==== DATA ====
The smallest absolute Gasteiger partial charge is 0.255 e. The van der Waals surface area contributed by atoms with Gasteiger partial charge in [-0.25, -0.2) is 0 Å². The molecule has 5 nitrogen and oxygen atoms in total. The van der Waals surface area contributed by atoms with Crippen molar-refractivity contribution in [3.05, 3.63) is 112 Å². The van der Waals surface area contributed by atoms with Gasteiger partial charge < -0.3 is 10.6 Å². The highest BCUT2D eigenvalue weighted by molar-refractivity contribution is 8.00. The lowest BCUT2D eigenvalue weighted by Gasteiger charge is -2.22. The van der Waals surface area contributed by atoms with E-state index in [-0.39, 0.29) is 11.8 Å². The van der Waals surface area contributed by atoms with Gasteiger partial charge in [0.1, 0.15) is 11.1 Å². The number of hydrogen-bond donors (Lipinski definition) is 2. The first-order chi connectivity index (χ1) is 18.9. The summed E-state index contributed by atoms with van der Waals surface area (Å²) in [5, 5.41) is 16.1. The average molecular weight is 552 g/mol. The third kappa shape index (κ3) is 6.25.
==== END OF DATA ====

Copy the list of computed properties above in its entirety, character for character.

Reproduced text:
The smallest absolute Gasteiger partial charge is 0.255 e. The van der Waals surface area contributed by atoms with Gasteiger partial charge in [-0.25, -0.2) is 0 Å². The molecule has 5 nitrogen and oxygen atoms in total. The van der Waals surface area contributed by atoms with Crippen molar-refractivity contribution in [3.05, 3.63) is 112 Å². The van der Waals surface area contributed by atoms with Gasteiger partial charge < -0.3 is 10.6 Å². The highest BCUT2D eigenvalue weighted by molar-refractivity contribution is 8.00. The lowest BCUT2D eigenvalue weighted by Gasteiger charge is -2.22. The van der Waals surface area contributed by atoms with E-state index in [-0.39, 0.29) is 11.8 Å². The van der Waals surface area contributed by atoms with Gasteiger partial charge in [0.1, 0.15) is 11.1 Å². The number of hydrogen-bond donors (Lipinski definition) is 2. The first-order chi connectivity index (χ1) is 18.9. The summed E-state index contributed by atoms with van der Waals surface area (Å²) in [5, 5.41) is 16.1. The average molecular weight is 552 g/mol. The third kappa shape index (κ3) is 6.25.